Electroporation-mediated in utero gene transfer was carried out on E14 mice embryos that were harvested at E18 or P0 as previously described (Tabata and Nakajima, 2001) on wild type (WT), heterozygous or reeler backgrounds. On an entire litter of animals 90 ng/µl of a plasmid encoding EGFP protein was injected into the brain lateral ventricle, whereas on another two litters, the same amount of EGFP plasmid was co-electroporated with either 1 µg/µl of a siRNA targeting the transcriptional product of the ApoER2 gene (AMBION s69322, validated siRNA) in order to knock-down the expression of ApoER2, or the same concentration of a plasmid encoding ApoER2 proteins (pMSCVpuro-mmApoER2, a kind gift from J. Nimpf; Hibi et al., 2009) to induce ApoER2 overexpression. For ApoER2 overepression experiments the position of 599 EGFP+ cells was analyzed, while 2412 EGFP+ cells were analyzed for ApoER2 siRNA experiments. Quantification of Dab1 signal intensity in 1332 electroporated cells was done with the NIH software ImageJ. SPSS was used to perform Student t test for statistical significance.and GraphPad Prism to build up the graphs. The values represent means ± standard errors. Further methodological details and specifications are available upon request.
Results and Discussion
Localization of functional ApoER2 in NPCs
An Alkaline Phosphatase (AP)-fusion probe of the receptor-binding region of reelin (repeats 3 to 6, RR36) (Uchida et al., 2009) was employed to assess the localization of functional reelin receptors (i.e., those in the plasma membrane as mature forms) during the neocortical neurogenic phase. AP-RR36 in situ binding was performed using AP fluorescent substrates (Fig. 1A,B) or followed by double immunofluorescence labeling of AP and several NPCs markers (Fig. 1A,C–N). Radial glial cells, the primary NPCs in the VZ, were detected as cell expressing Brain Lipid Binding Protein [BLBP] (Anthony et al., 2004). By embryonic day (E) 15 radial glial cell bodies in the basal-most part of the VZ and processes spanning the CP expressed functional reelin receptors (Fig. 1C–H). Tbr2 immunostaining was used to examine secondary NPCs in the SVZ, so called intermediate progenitor cells (IPCs) (Kriegstein et al., 2006). IPCs expressed high levels of functional reelin receptors (Fig. 1I–K). A short BromodeoxyUridine (BrdU, 50 mg/kg) pulse followed by BrdU immunolabeling was used to detect S-phase cycling progenitors. BrdU+ profiles in the basal most part of the VZ, the VZ/SVZ interface and the SVZ also expressed functional reelin receptors (Fig. 1L–N). By E17 AP-RR36 staining was still observed in NPCs expressing the generic NPCs marker nestin. Quite often a weaker band of receptors expression was observed within 20–30 µm from the ventricular lumen (supplementary material Fig. S1). In agreement with previous detections of antigenic determinants or mRNAs (Hartfuss et al., 2003; Kawaguchi et al., 2008; Keilani and Sugaya, 2008; Luque et al., 2003; Magdaleno et al., 2002), the expression of functional reelin receptors in both radial glia and IPCs indicates that NPCs are competent to receive reelin during the neurogenic phase of neocortical development. Consistent with this notion a previous study has demonstrated that reelin signaling regulates the temporal specification of NPCs (Lakomá et al., 2011). Most of the AP-RR36 signal was abolished in the ApoER2-deficient cortex while it remained virtually the same in the Vldlr-deficient one (Uchida et al., 2009; data not shown). Indeed, severe abnormalities in cortical neuronal positioning (layers II to VI) are present in the absence of ApoER2 but not of Vldlr (Benhayon et al., 2003; Hack et al., 2007). Thus, during mid/late development neocortical NPCs express mainly, if not exclusively, ApoER2.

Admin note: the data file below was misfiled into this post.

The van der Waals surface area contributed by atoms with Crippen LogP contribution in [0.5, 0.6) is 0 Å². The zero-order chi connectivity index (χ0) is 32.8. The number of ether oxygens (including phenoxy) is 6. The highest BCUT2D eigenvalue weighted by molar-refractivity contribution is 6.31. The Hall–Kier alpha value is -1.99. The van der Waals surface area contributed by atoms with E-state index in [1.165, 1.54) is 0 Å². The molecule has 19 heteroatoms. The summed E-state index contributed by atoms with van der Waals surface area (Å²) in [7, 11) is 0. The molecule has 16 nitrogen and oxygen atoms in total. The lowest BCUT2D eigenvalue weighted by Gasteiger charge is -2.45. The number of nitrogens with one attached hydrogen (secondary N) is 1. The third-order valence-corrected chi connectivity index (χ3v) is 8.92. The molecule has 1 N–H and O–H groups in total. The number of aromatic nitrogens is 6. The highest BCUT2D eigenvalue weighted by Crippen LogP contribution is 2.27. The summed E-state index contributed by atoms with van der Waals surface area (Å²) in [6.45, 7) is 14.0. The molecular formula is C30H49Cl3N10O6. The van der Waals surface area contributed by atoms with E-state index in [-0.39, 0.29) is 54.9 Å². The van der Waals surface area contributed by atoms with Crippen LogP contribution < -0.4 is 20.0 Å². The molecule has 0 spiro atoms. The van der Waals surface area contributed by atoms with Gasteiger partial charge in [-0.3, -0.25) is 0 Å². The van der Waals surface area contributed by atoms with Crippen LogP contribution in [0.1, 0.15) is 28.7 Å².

ApoER2 overexpression inhibits neuronal migration